Humanitarian Financing & Resources

A Practical Guide for Civil Society Organisations in Lebanon towards Proposal Writing

This guide provides you with the tools needed to facilitate the proposal writing process and securing funds, by explaining the criteria upon which most donors base their decisions to provide funding, while taking into account the subtle differences between one donor and another. In the first section, we focus on defining the concept of funding grants, in addition to how to identify our funding needs, how to select funding partners for a said project, and how to target partners and persuade them of the proposed idea.

Refugee Perceptions in Lebanon

This report presents findings from a survey conducted from 3-11 July, 2017 with three distinct refugee groups in Lebanon: Syrian refugees; Palestine refugees from Syria; and Palestine refugees from Lebanon. This is the third round of data collection looking at refugee perceptions of humanitarian assistance in Lebanon under the Mixed Migration Platform (MMP). The first survey was conducted in March 2017, followed by focus group discussions in May 2017, delving deeper into issues surfaced in the survey.

Responding to the Syrian crisis in Lebanon: Collaboration between Aid Agencies and Local Governance Structures

This working paper seeks to document and analyse collaboration mechanisms between local authorities and humanitarian actors in addressing the Syrian refugee crisis in urban and peri-urban settings in Lebanon. It outlines existing mechanisms of collaboration, analyses their potential strengths and weaknesses, and derives lessons and recommendations for improving refugee responses in Lebanon, and potentially in other national settings.

The Refugee Crisis in Lebanon and Jordan: The Need for Economic Development Spending

The entry of Syrian refugees into Lebanon and Jordan has resulted in unprecedented social and economic challenges to both countries. These are felt on a day-to-day basis by all Lebanese and Jordanian citizens whether through higher rents and declining public service availability, or through health and education infrastructure that is stretched beyond its limits. There is no doubt that both host countries have been incredibly generous to refugees, particularly at the societal level.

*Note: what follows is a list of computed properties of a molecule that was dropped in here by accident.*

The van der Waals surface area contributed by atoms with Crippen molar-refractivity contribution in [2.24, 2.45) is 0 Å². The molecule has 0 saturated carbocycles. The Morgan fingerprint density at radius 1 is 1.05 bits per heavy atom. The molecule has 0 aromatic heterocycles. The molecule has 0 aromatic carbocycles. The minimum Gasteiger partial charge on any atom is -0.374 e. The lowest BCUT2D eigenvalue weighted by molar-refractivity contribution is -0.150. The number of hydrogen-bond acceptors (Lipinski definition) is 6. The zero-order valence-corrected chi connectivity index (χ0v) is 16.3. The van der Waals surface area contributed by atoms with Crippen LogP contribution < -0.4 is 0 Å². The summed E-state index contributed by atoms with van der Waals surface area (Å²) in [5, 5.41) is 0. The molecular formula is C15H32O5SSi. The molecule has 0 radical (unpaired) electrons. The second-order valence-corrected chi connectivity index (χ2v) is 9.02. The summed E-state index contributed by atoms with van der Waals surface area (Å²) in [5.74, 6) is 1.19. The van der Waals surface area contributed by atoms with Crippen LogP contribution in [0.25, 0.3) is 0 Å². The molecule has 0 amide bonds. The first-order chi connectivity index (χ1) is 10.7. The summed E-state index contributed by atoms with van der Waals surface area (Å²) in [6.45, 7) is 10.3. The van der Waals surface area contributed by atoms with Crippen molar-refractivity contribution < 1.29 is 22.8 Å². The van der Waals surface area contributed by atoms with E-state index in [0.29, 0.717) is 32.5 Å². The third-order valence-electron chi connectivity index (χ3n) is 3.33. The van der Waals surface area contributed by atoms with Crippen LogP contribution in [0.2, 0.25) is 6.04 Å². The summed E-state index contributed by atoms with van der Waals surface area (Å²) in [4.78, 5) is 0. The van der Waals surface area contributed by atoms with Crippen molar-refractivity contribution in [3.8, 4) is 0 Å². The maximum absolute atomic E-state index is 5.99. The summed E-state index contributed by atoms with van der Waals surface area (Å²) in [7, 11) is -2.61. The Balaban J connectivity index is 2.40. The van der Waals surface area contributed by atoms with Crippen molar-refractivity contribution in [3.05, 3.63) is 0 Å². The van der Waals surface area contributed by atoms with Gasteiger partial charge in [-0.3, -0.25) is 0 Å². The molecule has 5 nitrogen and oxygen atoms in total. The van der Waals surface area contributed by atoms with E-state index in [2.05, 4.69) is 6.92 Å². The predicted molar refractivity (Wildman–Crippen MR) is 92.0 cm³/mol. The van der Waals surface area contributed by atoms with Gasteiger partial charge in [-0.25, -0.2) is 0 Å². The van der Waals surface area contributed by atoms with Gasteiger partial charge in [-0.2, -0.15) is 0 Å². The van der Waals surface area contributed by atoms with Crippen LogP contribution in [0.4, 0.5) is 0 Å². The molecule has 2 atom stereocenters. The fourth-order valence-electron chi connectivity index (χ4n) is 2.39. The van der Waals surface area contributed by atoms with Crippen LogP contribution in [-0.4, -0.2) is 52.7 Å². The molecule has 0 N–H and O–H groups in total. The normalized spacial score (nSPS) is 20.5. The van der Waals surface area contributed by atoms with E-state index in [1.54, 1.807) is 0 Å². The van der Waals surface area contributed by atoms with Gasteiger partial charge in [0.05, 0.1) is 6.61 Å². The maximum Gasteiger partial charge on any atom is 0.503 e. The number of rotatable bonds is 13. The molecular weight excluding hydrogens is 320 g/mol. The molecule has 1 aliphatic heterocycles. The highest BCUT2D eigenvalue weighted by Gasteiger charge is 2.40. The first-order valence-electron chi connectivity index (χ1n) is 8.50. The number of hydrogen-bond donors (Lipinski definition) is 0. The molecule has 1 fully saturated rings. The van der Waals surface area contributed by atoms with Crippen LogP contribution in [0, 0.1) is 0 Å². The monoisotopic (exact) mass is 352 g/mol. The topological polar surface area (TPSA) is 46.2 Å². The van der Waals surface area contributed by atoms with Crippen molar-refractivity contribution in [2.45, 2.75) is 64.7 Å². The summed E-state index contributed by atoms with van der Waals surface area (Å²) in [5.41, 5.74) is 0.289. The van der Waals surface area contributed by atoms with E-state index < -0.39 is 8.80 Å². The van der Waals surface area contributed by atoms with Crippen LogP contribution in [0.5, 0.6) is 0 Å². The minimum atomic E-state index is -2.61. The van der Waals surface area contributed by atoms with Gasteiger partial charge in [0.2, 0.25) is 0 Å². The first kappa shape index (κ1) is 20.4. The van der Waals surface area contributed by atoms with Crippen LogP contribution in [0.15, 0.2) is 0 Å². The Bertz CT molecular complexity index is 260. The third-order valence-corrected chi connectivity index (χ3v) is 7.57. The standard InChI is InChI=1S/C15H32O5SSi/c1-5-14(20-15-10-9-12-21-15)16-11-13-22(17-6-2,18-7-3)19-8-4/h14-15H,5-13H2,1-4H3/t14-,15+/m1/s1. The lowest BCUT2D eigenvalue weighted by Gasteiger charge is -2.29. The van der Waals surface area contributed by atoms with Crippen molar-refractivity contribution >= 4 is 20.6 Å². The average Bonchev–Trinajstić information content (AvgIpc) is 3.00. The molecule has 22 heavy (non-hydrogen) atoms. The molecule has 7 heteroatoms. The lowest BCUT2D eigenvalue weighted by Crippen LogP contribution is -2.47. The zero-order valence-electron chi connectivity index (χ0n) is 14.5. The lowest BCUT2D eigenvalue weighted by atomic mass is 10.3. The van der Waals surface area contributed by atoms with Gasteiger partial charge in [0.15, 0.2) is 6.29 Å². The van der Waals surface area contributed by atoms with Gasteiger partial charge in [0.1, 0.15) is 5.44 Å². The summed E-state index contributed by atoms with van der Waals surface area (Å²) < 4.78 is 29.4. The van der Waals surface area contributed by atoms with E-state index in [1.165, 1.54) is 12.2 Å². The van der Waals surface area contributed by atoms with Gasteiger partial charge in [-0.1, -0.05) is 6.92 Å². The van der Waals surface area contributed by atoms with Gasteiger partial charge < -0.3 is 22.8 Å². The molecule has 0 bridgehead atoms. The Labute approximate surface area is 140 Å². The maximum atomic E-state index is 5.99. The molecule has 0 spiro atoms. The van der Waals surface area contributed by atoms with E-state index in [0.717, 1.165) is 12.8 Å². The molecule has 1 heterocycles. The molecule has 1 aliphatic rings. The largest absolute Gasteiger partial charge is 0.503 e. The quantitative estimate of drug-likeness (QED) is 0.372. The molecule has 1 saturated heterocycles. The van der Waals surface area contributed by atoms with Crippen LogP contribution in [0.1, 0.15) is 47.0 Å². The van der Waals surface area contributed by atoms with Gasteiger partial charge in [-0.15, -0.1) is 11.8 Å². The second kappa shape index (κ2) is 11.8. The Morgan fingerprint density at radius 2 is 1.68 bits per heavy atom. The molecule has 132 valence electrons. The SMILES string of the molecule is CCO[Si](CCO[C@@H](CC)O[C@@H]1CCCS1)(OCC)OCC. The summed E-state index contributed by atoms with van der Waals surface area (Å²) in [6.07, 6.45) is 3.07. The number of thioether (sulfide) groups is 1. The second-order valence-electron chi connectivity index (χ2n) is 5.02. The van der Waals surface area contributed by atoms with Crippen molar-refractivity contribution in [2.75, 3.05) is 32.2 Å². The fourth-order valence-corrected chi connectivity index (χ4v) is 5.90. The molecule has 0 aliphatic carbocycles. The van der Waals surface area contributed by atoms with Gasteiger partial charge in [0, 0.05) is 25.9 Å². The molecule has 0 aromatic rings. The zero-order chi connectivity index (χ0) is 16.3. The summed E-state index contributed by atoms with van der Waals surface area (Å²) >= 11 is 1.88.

State of the Syria Crisis Response: An Assessment of Humanitarian and Development Challenges and Ways Forward

Since the Syrian conflict began in 2011, 11 million people have been internally displaced or have fled to neighboring states. This has put an incredible strain on the hosting societies, particularly in Lebanon,Jordan, Iraq and Turkey. The international community has dispatched more than $17 billion[1] in funding to Syria Response Plans, 300 organizations have implemented projects, and thousands of people have been activated to assist both host communities and refugees themselves to cope with the circumstances.

Humanitarian Crises, Emergency Preparedness and Response: The Role of Business and The Private Sector

The private sector has long been a major contributor to humanitarian action. At the community level, businesses frequently use their materials and resources to aid people affected by crises. As local markets recover and supply chains are repaired, crisis-affected people are once again able to access basic goods and, in some cases, resume livelihoods.

Where Is Everyone? Responding To Emergencies in The Most Difficult Places

The humanitarian aid system is growing and expanding, and so surely its capacity to meet these challenges should also be growing. Yet despite the enormous resources, in the more complex, less high-profile and difficult contexts, MSF teams in the field have seen that humanitarian responses to displacement emergencies have not occurred in a timely and effective way. This is especially the case in conflict areas. These observations have prompted MSF to conduct this review, to better understand how the humanitarian system is responding to acute displacement emergencies.


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